The bank reckons the uranium price will not be much higher next year ($US36/lb), or the year after ($US41/lb), only reaching $US49/lb in 2024m by which time Canada’s Cameco will have restarted its big McArthur mine and Kazakhstan will be lifting output.

Among locally-listed uranium stocks, the newsmaker was Berkeley Energia which received a knock-back from Spain’s National Safety Council for its plans to develop the Salamanca project, a development which effectively half the share price with a fall from 63c to 32c.

Other uranium stocks had a poor week. Deep Yellow lost 4c to 66c while Paladin and Bannerman were down 1c each to 48c and 15c respectively.

Other news and market moving events this week included:

  • Sandfire beat copper production guidance for the June 30 financial year with output of 70,845 tonnes plus 39,459 ounces of gold at a cash cost of US81 a pound. The result has set the company well for its shift in focus to the Motheo project in Botswana. On the market, Sandfire slipped 11c lower to $6.75 while Shaw and Partners tipped a future price of $8.40, and Macquarie Bank went better with a $10 target.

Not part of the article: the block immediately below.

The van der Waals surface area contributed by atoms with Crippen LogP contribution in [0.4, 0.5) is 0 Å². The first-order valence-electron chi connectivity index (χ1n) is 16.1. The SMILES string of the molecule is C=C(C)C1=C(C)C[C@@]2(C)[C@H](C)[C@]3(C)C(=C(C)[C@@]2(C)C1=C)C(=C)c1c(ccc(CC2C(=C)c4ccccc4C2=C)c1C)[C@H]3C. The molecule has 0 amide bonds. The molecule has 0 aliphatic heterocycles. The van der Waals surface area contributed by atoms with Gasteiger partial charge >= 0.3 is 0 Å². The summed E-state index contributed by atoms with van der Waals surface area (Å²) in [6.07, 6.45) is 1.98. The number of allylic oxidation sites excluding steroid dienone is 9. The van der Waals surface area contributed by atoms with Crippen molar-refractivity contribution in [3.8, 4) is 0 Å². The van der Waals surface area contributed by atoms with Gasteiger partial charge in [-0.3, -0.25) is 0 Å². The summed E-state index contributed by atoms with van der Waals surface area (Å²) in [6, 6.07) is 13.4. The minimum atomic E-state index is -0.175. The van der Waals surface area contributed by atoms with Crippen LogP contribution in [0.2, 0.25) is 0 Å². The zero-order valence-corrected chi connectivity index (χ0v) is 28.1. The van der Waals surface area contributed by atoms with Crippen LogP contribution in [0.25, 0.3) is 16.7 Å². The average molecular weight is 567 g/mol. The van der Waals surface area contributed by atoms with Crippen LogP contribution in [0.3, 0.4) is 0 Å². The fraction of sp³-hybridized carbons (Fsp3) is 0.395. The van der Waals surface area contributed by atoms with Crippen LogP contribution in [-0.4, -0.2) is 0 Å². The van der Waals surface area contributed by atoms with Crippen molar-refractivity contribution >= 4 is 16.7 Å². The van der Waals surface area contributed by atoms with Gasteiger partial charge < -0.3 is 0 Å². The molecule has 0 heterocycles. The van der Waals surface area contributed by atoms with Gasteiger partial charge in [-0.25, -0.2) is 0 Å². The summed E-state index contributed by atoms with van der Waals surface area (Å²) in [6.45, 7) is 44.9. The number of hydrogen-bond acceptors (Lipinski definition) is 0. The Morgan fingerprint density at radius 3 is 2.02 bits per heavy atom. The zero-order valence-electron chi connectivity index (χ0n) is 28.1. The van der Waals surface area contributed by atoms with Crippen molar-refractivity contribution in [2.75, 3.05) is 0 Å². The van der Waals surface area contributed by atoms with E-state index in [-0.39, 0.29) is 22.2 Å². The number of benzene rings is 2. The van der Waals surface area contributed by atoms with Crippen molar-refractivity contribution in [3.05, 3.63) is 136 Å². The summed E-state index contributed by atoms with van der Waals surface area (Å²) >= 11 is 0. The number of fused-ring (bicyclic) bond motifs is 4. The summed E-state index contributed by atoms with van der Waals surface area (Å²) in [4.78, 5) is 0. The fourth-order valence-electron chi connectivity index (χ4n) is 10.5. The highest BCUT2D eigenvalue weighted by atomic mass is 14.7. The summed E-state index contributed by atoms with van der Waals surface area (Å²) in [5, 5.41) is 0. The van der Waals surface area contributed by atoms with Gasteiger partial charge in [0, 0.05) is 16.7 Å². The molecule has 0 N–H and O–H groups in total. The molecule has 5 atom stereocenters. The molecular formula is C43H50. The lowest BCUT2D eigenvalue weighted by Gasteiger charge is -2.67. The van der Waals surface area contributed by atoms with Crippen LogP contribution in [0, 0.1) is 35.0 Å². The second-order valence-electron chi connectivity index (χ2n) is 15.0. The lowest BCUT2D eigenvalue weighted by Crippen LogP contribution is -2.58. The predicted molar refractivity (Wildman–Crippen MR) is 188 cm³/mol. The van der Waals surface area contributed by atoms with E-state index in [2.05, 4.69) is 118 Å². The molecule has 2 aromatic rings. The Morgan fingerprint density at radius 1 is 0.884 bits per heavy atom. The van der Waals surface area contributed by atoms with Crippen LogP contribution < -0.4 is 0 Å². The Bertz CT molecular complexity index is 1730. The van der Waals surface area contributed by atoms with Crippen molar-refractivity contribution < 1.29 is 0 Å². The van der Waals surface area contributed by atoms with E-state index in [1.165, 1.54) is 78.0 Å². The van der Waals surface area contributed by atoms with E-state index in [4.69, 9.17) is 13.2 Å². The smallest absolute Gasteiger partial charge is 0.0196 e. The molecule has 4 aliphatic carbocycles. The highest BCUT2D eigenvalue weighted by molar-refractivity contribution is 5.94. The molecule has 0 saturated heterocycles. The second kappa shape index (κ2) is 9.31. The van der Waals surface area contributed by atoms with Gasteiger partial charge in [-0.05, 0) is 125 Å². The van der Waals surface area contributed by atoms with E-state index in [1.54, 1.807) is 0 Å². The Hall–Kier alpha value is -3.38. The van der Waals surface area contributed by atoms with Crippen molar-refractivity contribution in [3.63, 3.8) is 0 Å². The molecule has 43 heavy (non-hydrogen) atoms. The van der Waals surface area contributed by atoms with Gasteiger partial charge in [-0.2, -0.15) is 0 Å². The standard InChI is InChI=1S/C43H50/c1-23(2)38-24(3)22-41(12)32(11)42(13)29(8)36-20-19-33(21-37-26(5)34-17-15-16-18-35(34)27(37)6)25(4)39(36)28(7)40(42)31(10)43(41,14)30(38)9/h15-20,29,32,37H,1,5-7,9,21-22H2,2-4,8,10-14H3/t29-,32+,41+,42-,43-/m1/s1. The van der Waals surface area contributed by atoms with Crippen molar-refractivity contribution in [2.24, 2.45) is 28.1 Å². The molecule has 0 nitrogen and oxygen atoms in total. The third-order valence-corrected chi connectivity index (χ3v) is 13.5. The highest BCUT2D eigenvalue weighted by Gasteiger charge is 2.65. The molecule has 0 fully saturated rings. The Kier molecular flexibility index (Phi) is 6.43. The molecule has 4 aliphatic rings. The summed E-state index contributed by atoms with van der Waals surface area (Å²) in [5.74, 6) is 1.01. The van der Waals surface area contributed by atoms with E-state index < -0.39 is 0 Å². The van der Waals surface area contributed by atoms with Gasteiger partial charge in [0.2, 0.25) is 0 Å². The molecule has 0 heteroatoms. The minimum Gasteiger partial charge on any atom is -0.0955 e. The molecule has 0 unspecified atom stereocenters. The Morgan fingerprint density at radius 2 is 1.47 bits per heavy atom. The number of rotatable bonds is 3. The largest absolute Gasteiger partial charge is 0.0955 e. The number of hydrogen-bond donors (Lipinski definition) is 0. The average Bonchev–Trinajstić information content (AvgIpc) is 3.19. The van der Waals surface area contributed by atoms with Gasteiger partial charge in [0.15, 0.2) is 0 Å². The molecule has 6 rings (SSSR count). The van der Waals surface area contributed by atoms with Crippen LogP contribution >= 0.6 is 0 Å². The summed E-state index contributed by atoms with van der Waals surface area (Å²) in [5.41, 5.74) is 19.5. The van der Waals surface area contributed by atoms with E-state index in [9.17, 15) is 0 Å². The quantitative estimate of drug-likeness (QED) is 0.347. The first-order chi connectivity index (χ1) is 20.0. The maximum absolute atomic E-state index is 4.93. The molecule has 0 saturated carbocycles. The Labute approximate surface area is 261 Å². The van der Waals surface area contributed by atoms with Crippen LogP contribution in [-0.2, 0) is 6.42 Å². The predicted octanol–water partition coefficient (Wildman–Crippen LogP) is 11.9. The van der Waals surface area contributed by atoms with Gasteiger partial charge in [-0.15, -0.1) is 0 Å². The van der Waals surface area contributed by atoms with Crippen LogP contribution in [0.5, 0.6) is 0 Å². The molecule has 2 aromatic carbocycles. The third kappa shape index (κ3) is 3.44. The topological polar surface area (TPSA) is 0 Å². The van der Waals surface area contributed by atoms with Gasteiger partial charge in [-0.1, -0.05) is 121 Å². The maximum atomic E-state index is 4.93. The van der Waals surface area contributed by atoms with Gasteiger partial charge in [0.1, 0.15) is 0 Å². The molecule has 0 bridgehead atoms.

• Orocobre led a stronger battery metals sector with a rise to an all-time high of $7.46 on Wednesday before easing to $7.26 for a week’s gain of 64c. The driving force behind that record price was a report from the company that lithium prices in the June quarter were up 45%.
  • Liontown moved quickly to capitalise on the latest lithium surge, announcing a $52 million capital raising priced at 76c a share to accelerate work at its Kathleen Valley project in WA. On the market, Liontown eased by 3c to 81c. Macquarie said the stock was heading to $1.05.
  • Sayona joined the lithium capital raising rush with a $50 million issue of new shares priced at 7.5c with the funds earmarked for the company’s Abitibi project in Canada.
  • Mincor was top performer among nickel stocks with a rise of 9c to $1.11 after reporting strong mineralised intersections from underground drilling in the gap between the Long and Durkin North mines. Assays are pending.
  • MetalsX added 1c to 24c after reporting solid tin assays from resource definition drilling at the Hastings project within the broader Renison tin project in Tasmania with best hits of 1.87% tin over 35m from a depth of 237m and 3.52% tin over 17m from 385m.
  • Galileo Mining rose by 2.5c to 30c thanks to a report that it had started a sampling program for palladium near Norseman in southern WA, and
  • Alta Zinc updated the mineral resource estimate at its Gorno project in Italy 530,000 tonnes of metal in 7.8 million tonnes assaying 6.8% zinc. The stock rose by 0.2c to 8.4c.